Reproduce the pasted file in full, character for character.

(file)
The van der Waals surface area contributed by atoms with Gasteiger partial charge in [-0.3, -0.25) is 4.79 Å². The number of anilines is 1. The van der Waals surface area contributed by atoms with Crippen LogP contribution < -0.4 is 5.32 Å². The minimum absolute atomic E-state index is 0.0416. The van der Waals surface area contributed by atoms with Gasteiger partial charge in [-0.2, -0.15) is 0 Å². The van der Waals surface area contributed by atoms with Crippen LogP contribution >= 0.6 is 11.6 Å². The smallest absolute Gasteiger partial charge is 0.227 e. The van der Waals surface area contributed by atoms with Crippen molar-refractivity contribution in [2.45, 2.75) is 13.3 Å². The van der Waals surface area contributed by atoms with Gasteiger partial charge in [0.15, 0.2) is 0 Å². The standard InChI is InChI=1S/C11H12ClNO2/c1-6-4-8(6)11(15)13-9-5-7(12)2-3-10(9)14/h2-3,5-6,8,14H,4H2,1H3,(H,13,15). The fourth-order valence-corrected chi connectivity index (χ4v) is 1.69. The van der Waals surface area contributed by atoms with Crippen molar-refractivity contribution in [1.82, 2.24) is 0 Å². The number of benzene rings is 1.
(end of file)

The van der Waals surface area contributed by atoms with Gasteiger partial charge in [-0.3, -0.25) is 4.79 Å². The number of anilines is 1. The van der Waals surface area contributed by atoms with Crippen LogP contribution < -0.4 is 5.32 Å². The minimum absolute atomic E-state index is 0.0416. The van der Waals surface area contributed by atoms with Gasteiger partial charge in [-0.2, -0.15) is 0 Å². The van der Waals surface area contributed by atoms with Crippen LogP contribution >= 0.6 is 11.6 Å². The smallest absolute Gasteiger partial charge is 0.227 e. The van der Waals surface area contributed by atoms with Crippen molar-refractivity contribution in [2.45, 2.75) is 13.3 Å². The van der Waals surface area contributed by atoms with Gasteiger partial charge in [0.15, 0.2) is 0 Å². The standard InChI is InChI=1S/C11H12ClNO2/c1-6-4-8(6)11(15)13-9-5-7(12)2-3-10(9)14/h2-3,5-6,8,14H,4H2,1H3,(H,13,15). The fourth-order valence-corrected chi connectivity index (χ4v) is 1.69. The van der Waals surface area contributed by atoms with Crippen molar-refractivity contribution in [1.82, 2.24) is 0 Å². The number of benzene rings is 1.